The liberal prime minister resigns after disappointing results for his party, which is however set to lead the next ruling coalition.
Romania’s center-right prime minister resigned after a general election in which voters gave a nominal victory to the left-wing opposition party.
With 95% of the votes counted in Sunday’s election, Ludovic Orban’s National Liberal Party (PNL) came second with 25%, against 30% for the Social Democratic Party (PSD).
The progressive USR-Plus alliance, which pledged not to be part of any government led by the PSD, won around 15% of the vote.
Only two other parties crossed the 5% threshold to enter Parliament: the far-right alliance AUR, whose vocal opposition to the coronavirus restrictions resonated with nearly 9% of voters, and the UDMR party which represents the country’s Hungarian minority, which won around 6 percent.
Earlier Monday, Orban said coalition talks with the PSD were out of the question, but failed to provide a clear explanation of how his party hopes to achieve a new ruling majority in the bicameral parliament of 465 seats.
“I want to be very clear, we will never negotiate with the PSD, we will not let the PSD harm Romania,” Orban said.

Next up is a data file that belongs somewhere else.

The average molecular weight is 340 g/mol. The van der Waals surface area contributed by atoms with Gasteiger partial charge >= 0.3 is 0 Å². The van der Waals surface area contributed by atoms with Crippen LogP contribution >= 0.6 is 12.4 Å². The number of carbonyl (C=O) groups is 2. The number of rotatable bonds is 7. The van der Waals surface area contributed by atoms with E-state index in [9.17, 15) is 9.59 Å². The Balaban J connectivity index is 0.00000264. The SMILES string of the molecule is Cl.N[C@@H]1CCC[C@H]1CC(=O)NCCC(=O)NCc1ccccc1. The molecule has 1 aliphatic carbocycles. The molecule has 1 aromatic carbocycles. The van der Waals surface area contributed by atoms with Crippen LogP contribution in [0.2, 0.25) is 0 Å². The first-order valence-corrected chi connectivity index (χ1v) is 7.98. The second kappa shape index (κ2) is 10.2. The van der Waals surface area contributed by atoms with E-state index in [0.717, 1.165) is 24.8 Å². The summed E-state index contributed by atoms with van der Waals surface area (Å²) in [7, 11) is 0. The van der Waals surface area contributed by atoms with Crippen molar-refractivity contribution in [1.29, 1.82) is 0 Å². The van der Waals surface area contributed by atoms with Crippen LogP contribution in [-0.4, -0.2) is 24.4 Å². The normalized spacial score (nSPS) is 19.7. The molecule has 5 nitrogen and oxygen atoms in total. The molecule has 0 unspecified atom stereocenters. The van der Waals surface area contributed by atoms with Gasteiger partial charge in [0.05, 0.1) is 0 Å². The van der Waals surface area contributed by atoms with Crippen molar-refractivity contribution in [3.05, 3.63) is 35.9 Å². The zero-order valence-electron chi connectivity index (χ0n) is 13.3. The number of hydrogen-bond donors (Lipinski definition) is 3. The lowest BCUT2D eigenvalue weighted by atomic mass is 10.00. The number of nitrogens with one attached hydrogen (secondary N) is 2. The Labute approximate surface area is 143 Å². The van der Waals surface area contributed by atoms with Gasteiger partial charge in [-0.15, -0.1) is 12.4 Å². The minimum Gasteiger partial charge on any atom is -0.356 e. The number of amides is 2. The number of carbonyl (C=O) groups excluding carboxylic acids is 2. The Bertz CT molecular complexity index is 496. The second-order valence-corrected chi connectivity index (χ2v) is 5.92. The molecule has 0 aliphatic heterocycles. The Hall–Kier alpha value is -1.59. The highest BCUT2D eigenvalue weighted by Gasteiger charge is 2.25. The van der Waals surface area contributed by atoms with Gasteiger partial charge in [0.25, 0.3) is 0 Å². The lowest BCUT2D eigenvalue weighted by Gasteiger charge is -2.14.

In a televised statement, he said his resignation had “a clear objective: to allow the start of negotiations on the formation of the next government”.
Defense Minister Nicolae Ciuca has been appointed Acting Prime Minister.
Only 33% of eligible Romanian voters turned out to vote, compared to nearly 39.5% in 2016.
Observers blamed the historically low turnout on voters’ fears of COVID-19 infection, but also the general disillusionment of Romania’s politicians.
Some four million Romanians living abroad, mostly in Western Europe, have traditionally voted for reformist parties seeking to ally the country with the mainstream of the European Union, but the coronavirus pandemic has apparently shaken traditional allegiances.
Impact of the pandemic
PNL has controlled Romania’s minority government since October 2019, when the PSD lost a vote of confidence in parliament after a chaotic tenure that saw it go through three prime ministers and dozens of ministers in just three years. .
The PSD-led government had drawn strong criticism from the EU for its interference in the justice system and a cascade of corruption scandals involving prominent members.
But he defied pre-election polls to become the nominal winner of Sunday’s vote with promises to preserve Romania’s welfare state model and after the minority PNL government came under heavy criticism for its handling of the pandemic.
Romania was in the grip of widespread poverty even before the pandemic, with more than 25 percent of the 19 million population living on less than $ 5.50 a day.
The coronavirus crisis has exacerbated structural problems, including the near collapse of the public health system.
Due to the pandemic and virus-related restrictions, Romania’s budget deficit is expected to widen this year to around 9% of gross domestic product, from 4.3% in 2019.
The coronavirus continues to spread in Romania, with nearly two-thirds of the country’s half-million infections and nearly half of its more than 12,300 virus-related deaths recorded in the past two months alone.